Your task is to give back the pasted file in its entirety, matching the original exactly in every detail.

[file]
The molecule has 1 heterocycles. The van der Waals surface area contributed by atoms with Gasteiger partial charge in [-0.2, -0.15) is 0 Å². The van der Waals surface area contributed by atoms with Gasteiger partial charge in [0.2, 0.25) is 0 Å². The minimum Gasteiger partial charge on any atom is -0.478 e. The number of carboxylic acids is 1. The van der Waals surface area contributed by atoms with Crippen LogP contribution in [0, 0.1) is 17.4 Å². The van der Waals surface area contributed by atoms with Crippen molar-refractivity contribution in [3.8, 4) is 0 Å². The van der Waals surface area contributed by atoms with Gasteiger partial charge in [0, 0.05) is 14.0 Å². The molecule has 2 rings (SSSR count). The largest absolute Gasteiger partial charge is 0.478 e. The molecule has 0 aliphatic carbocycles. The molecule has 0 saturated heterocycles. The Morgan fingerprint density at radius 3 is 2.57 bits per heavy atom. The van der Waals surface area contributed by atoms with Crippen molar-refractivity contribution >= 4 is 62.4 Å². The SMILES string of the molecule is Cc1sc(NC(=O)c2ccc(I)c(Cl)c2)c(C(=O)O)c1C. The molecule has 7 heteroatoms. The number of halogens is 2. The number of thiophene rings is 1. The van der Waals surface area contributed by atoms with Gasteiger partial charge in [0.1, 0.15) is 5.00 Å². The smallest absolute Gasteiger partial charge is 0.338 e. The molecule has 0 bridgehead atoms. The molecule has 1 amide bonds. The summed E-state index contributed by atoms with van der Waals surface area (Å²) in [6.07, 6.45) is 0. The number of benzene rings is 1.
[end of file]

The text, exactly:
The molecule has 1 heterocycles. The van der Waals surface area contributed by atoms with Gasteiger partial charge in [-0.2, -0.15) is 0 Å². The van der Waals surface area contributed by atoms with Gasteiger partial charge in [0.2, 0.25) is 0 Å². The minimum Gasteiger partial charge on any atom is -0.478 e. The number of carboxylic acids is 1. The van der Waals surface area contributed by atoms with Crippen LogP contribution in [0, 0.1) is 17.4 Å². The van der Waals surface area contributed by atoms with Crippen molar-refractivity contribution in [3.8, 4) is 0 Å². The van der Waals surface area contributed by atoms with Gasteiger partial charge in [0, 0.05) is 14.0 Å². The molecule has 2 rings (SSSR count). The largest absolute Gasteiger partial charge is 0.478 e. The molecule has 0 aliphatic carbocycles. The molecule has 0 saturated heterocycles. The Morgan fingerprint density at radius 3 is 2.57 bits per heavy atom. The van der Waals surface area contributed by atoms with Crippen molar-refractivity contribution >= 4 is 62.4 Å². The SMILES string of the molecule is Cc1sc(NC(=O)c2ccc(I)c(Cl)c2)c(C(=O)O)c1C. The molecule has 7 heteroatoms. The number of halogens is 2. The number of thiophene rings is 1. The van der Waals surface area contributed by atoms with Gasteiger partial charge in [0.1, 0.15) is 5.00 Å². The smallest absolute Gasteiger partial charge is 0.338 e. The molecule has 0 bridgehead atoms. The molecule has 1 amide bonds. The summed E-state index contributed by atoms with van der Waals surface area (Å²) in [6.07, 6.45) is 0. The number of benzene rings is 1.